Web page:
Vaccines Vaccines

VACCINES 4

Vaccines

Vaccines

Vaccines are considered an effective way of boosting a child’simmunity against childhood illnesses. Owing to this effectiveness andthe obligatory nature of vaccination, many individuals may possiblynot contemplate of vaccination as optional. However, there areparents who object to having their children vaccinated (Balding,2006). This has resulted in the emergence of laws in some casescompelling parents to have their children vaccinated and in othercases allowing parents to decide on if to vaccinate or not.

In the following discussion, the paper compares and contrasts vaccinelaw in the United States to that of Canada.

In the US, it is mandatory in many states to have childrenvaccinated. All American states mandate documentation as verificationof vaccination prior to school entrance (Salmon, 2003). Most statesadditionally have laws mandating vaccination for licensed day care(CDC, 2015). Some states stipulate the type of vaccine and dosage toadminister (Salmon, 2003).

In Canada, it is not mandatory to administer vaccines to children.The country lacks a general vaccination guideline (Walsh, 2014). Itis just three provinces, Ontario, Manitoba and New Brunswick, whichmandate documentation as evidence that a child has been vaccinatedprior to school entrance (Vaccine Choice Canada, 2015).Vaccine laws in Canada are uncommon. Provinces have the freedom ofdeciding which vaccine to incorporate in practice schedules (Mah etal, 2010).

Canadian parents have more rights on deciding whether to vaccinatetheir children or not to when compared to US parents. The law doesnot compel Canadian parents to authenticate they have vaccinatedtheir children, specifically prior to school admittance, which is anobligatory law in America.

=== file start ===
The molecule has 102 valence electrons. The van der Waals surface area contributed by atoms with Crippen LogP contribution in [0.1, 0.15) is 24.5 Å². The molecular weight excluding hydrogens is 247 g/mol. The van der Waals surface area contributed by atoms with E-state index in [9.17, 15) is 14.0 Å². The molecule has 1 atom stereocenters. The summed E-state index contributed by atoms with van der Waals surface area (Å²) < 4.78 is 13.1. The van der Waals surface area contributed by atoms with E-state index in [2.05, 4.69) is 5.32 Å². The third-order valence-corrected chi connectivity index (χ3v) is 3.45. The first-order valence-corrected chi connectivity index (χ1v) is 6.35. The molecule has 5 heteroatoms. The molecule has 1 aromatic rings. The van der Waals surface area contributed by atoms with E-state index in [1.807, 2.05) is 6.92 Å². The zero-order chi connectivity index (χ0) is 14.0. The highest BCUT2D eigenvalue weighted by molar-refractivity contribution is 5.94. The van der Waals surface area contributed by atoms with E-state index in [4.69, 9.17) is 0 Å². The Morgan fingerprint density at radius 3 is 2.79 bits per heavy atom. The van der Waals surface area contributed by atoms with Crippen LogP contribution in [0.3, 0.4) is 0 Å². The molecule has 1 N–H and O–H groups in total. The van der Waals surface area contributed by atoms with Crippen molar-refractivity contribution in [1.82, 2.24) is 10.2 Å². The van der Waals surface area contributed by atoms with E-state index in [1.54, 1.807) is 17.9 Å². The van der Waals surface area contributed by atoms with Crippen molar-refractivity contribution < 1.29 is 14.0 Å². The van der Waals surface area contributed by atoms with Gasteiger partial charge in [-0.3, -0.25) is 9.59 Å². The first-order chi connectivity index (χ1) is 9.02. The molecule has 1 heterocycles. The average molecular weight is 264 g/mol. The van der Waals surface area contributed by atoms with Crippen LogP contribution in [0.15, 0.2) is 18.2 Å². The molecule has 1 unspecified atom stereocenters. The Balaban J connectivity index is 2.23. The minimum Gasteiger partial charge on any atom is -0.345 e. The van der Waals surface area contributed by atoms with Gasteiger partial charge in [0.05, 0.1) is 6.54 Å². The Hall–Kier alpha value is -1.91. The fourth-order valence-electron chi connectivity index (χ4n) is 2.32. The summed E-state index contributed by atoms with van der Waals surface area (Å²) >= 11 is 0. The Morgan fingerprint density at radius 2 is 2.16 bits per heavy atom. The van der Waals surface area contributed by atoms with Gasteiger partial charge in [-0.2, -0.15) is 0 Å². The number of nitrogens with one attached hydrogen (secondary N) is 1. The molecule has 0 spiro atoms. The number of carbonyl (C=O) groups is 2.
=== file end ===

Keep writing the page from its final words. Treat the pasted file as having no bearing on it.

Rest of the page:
Different countries have exceptional laws on vaccines. Somecountries are lenient while others consider vaccination veryimportant hence, enacting laws to make it mandatory. Canada andUnited States are a perfect illustration of the contrast in vaccinelaws.

References

Balding, B. (2006). Mandatory vaccination: Why we still got to getfolks to take their shots. Harvard Law School. Retrieved from https://dash.harvard.edu/bitstream/handle/1/8852146/Balding06.html?sequence=2

CDC. (2015). Vaccines and Immunizations. Retrieved fromhttp://www.cdc.gov/vaccines/imz- managers/laws/state-reqs.html

Mah, C. L., Guttmann, A., McGeer, A., Krahn, M., Deber, R. B. (2010).Compulsory school- entry vaccination laws and exemptions: Who isopting out in Ontario and why does it matter? Healthcare Policy,5(4), 37-46.

Salmon, D. A. (2003). Mandatory immunization laws and the role ofmedical, religious and philosophical exemptions. UnpublishedCommentary, 1-4.

Vaccine Choice Canada. (2015). Immunization is not mandatoryin Canada. Retrieved from http://vaccinechoicecanada.com/exemptions/immunization-is-not-mandatory-in-canada/

Walsh, J. (2014). Should Canada mandate the vaccination ofschoolchildren? McGill Journal of Law and Health. Retrievedfrom http://mjlh.mcgill.ca/blog.php?blog_id=107